Coronavirus: The Overblown Crisis
April 18, 2020
On the news, on social media, on the tongues of friends and family is coronavirus this, coronavirus that. Despite this, I do not understand what the whole hysteria is about. I mean, yes, old people are dying at alarming rates. So what? When aren’t they? They are old for a reason. People are blowing the situation out of proportion and before your scalps get a scratching, I am going to tell you why.
Death is an inevitable fact. No matter what age you are or whatever exaggerated underlying condition you have, there will come the day when the Grim Reaper, in all his patience, comes knocking on the destined door. Even “High School Musical” goddess Vanessa Hudgens shares my viewpoint! By doing inconsequential things like social distancing or putting into place stay-at-home orders, we are avoiding the harsh but ever-present truth of existence. It eventually ends; everything will. So, why should I, the spring chicken wanting to stretch its legs in the spring sun, suffer endless boredom inside? You know, stuck inside my house with my Wi-Fi, my iPhone, my game systems, my steady supply of food and drink, toiletries, and such. The horror! I do not know how prisoners live with themselves.
In all honesty, I think my time would be better spent at my job outside, keeping the precious economy afloat because I do not know about you, I am gladly willing to slave myself to death for my corporate overlords for peasant wages. Does everybody not remember the laws of Darwinism, of survival of the fittest? I, for one, say we all go back outside, fight like true, natural-born, red-blooded Americans, and grow immunity to the virus or die off in a feverish glory.
That is another thing I have a grievance with. Over the past couple of weeks, there have been philanthropists such as Bill Gates and, more recently, Jack Dorsey donating their hard-earned and well-deserved millions on the efforts against the health “crisis.” Even still, common people still find a way to complain, bringing up nonsense percentages and whatnot. Nothing ever satisfies them; they should be grateful. Rich people do not have to give the lesser folks anything.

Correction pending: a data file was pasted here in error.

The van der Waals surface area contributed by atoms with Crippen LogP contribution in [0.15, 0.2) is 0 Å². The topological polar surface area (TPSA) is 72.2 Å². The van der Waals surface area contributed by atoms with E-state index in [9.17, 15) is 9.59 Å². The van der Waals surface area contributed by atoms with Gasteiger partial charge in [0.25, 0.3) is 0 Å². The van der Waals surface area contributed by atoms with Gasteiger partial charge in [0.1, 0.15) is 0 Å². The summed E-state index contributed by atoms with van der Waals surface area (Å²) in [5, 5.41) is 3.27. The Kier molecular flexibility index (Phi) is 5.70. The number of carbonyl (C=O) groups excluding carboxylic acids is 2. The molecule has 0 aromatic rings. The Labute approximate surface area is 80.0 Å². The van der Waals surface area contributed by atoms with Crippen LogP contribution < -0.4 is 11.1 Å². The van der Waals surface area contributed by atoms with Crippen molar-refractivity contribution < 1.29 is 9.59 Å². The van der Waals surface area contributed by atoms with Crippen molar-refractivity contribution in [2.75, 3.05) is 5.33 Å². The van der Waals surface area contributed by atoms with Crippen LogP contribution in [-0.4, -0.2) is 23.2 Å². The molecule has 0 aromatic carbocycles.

If I were a billionaire, and I am sure I will be for some undefined reason, I would not give those ungrateful louses anything, not a cent. It is not like the need for rich people to give their money to certain causes arises from an incompetent government not taking care of its citizens and further promoting class inequalities through slanted laws and tax codes. Not that at all, anything but. It is also not like the rich donate to causes to save face when it comes to them not paying taxes like common people. And, even if they did, they deserve that right. Being better than everyone else comes with certain privileges. Remember, Darwinism.
Speaking of Darwinism, the coronavirus is disproportionately affecting people of color. There seems to be a sense of media outrage over this, but I don’t understand the concern there either. If this pandemic is the “war” they insist on classifying it as, I honestly do not see what the issue is. It certainly would not be the first time the country sacrificed the lives of minorities and other disadvantaged people in the efforts of war. World Wars I and II, Vietnam, the Middle East, why stop now? While it may sound heartless, if they cannot lift themselves by their bootstraps at this moment, then they never will.